One beneficiary, who killed an eight-month-old boy in an alcohol-induced crash in 2001, is a member of the prominent Hill Brothers Construction Company family, big-money political donors who give mostly to Republicans, including Mr. Barbour. The man’s uncle sought and received a pardon from President George W. Bush in 2006, erasing a federal income tax conviction.

Mr. Barbour declined to comment on the pardons. His spokesperson said that in 95% of the cases, the governor went along with the recommendation of the parole board he had appointed. In some cases, the governor granted pardons that the board unanimously opposed.

In a state with the highest poverty rate in the nation, where nearly 70% of convicts are black, redemption appears to have been attained disproportionately by white people and the well connected.

Via The New York Times.

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Judge Halts Barbour’s 200 Pardons

Mississippi Governor 's signature.

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A Mississippi judge has halted the releasing twenty-one pardoned inmates by issuing a temporary injunction, said state Attorney General Jim Hood.

Outgoing Gov. Haley Barbour approved full pardons for nearly 200 people, including fourteen convicted murderers.

The pardons included four convicted murderers and a convicted armed robber who were released Sunday. The five now must contact prison officials as their fate is adjudicated.

Attorney General Hood said Gov. Barbour violated Mississippi’s Constitution because the pardon requests were not published thirty days before the governor granted them.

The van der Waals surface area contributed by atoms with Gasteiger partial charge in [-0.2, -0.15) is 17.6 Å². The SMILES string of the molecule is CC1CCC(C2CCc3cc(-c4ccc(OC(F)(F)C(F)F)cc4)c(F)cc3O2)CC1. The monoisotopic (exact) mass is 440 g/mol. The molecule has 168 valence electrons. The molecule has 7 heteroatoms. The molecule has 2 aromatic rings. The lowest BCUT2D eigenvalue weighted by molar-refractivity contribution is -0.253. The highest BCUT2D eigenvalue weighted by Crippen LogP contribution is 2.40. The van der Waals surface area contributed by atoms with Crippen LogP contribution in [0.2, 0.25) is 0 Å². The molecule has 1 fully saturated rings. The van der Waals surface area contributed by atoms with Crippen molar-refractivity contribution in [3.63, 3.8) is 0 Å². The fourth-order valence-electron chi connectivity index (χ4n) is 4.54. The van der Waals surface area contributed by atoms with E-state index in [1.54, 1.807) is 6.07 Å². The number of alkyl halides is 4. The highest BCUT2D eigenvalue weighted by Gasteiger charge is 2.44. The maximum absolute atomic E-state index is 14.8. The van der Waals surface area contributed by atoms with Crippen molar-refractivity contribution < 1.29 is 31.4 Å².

The four murderers who were released had worked at the governor’s mansion as they served their life sentences.

A court hearing on the matter is scheduled for January 23.

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Mississippi: The Worst State in America to Have HIV

Estimated number of people in the world living...

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Recently, an elderly woman in Mississippi was left alone on the curb outside a hospital emergency room. The woman didn’t have a medical emergency. She’d been dumped by the nursing room employees who had learned that she had HIV, according to a lawyer at the Mississippi Center for Justice to whom she was eventually referred.

This sort of abuse is stunning, and it’s stunningly common. Mississippi, which ranks last or next-to-last in many health indicators, is the worst state in the country for people with HIV and AIDS. It’s also the state with the fastest-growing population of those infected with the virus.

Head over to Salon to read about the factors working against those with HIV/AIDS.

Via Salon.

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“Personhood” Amendments Coming to a Ballot Near You

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Jon Huntsman, the lone voice of sanity in the Republican field. Image via Wikipedia

Last week, Mississippi voters sent Initiative 26, the “Personhood” Amendment, shrieking off into the night. Even though 58% of voters in the reddest of red states rejected the abortion ban, advocates of calling zygotes people insist that this isn’t the last you’ll see of them.